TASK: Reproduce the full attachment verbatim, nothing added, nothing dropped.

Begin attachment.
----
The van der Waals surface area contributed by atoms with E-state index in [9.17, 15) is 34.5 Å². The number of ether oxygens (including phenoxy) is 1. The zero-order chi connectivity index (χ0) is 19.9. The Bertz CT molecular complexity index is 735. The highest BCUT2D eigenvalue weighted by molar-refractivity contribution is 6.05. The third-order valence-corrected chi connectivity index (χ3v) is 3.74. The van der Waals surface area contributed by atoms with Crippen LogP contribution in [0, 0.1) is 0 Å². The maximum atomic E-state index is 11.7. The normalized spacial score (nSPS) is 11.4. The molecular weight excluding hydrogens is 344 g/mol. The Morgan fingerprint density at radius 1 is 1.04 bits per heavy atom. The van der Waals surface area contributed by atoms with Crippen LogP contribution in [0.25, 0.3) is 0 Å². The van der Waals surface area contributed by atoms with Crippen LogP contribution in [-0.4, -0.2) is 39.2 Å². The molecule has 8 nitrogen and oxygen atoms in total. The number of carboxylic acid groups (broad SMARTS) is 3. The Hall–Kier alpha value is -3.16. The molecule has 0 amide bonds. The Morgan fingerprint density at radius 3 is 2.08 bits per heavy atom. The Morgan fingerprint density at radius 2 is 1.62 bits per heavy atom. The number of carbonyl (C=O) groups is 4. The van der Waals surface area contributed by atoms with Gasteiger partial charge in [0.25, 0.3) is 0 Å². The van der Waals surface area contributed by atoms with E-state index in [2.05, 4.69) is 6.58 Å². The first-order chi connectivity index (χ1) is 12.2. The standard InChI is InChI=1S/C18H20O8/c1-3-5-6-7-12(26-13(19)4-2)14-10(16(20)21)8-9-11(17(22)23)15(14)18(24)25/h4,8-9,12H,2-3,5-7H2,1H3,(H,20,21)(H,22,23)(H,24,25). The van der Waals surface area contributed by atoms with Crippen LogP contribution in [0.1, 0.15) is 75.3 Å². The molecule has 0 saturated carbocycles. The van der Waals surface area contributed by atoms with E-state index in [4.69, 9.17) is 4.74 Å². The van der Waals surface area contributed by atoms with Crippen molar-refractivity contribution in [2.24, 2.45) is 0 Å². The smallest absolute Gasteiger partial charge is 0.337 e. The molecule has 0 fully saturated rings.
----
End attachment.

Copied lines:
The van der Waals surface area contributed by atoms with E-state index in [9.17, 15) is 34.5 Å². The number of ether oxygens (including phenoxy) is 1. The zero-order chi connectivity index (χ0) is 19.9. The Bertz CT molecular complexity index is 735. The highest BCUT2D eigenvalue weighted by molar-refractivity contribution is 6.05. The third-order valence-corrected chi connectivity index (χ3v) is 3.74. The van der Waals surface area contributed by atoms with Crippen LogP contribution in [0, 0.1) is 0 Å². The maximum atomic E-state index is 11.7. The normalized spacial score (nSPS) is 11.4. The molecular weight excluding hydrogens is 344 g/mol. The Morgan fingerprint density at radius 1 is 1.04 bits per heavy atom. The van der Waals surface area contributed by atoms with Crippen LogP contribution in [0.25, 0.3) is 0 Å². The van der Waals surface area contributed by atoms with Crippen LogP contribution in [-0.4, -0.2) is 39.2 Å². The molecule has 8 nitrogen and oxygen atoms in total. The number of carboxylic acid groups (broad SMARTS) is 3. The Hall–Kier alpha value is -3.16. The molecule has 0 amide bonds. The Morgan fingerprint density at radius 3 is 2.08 bits per heavy atom. The Morgan fingerprint density at radius 2 is 1.62 bits per heavy atom. The number of carbonyl (C=O) groups is 4. The van der Waals surface area contributed by atoms with Gasteiger partial charge in [0.25, 0.3) is 0 Å². The van der Waals surface area contributed by atoms with E-state index in [2.05, 4.69) is 6.58 Å². The first-order chi connectivity index (χ1) is 12.2. The standard InChI is InChI=1S/C18H20O8/c1-3-5-6-7-12(26-13(19)4-2)14-10(16(20)21)8-9-11(17(22)23)15(14)18(24)25/h4,8-9,12H,2-3,5-7H2,1H3,(H,20,21)(H,22,23)(H,24,25). The van der Waals surface area contributed by atoms with Crippen LogP contribution in [0.1, 0.15) is 75.3 Å². The molecule has 0 saturated carbocycles. The van der Waals surface area contributed by atoms with E-state index in [4.69, 9.17) is 4.74 Å². The van der Waals surface area contributed by atoms with Crippen molar-refractivity contribution in [2.24, 2.45) is 0 Å². The smallest absolute Gasteiger partial charge is 0.337 e. The molecule has 0 fully saturated rings.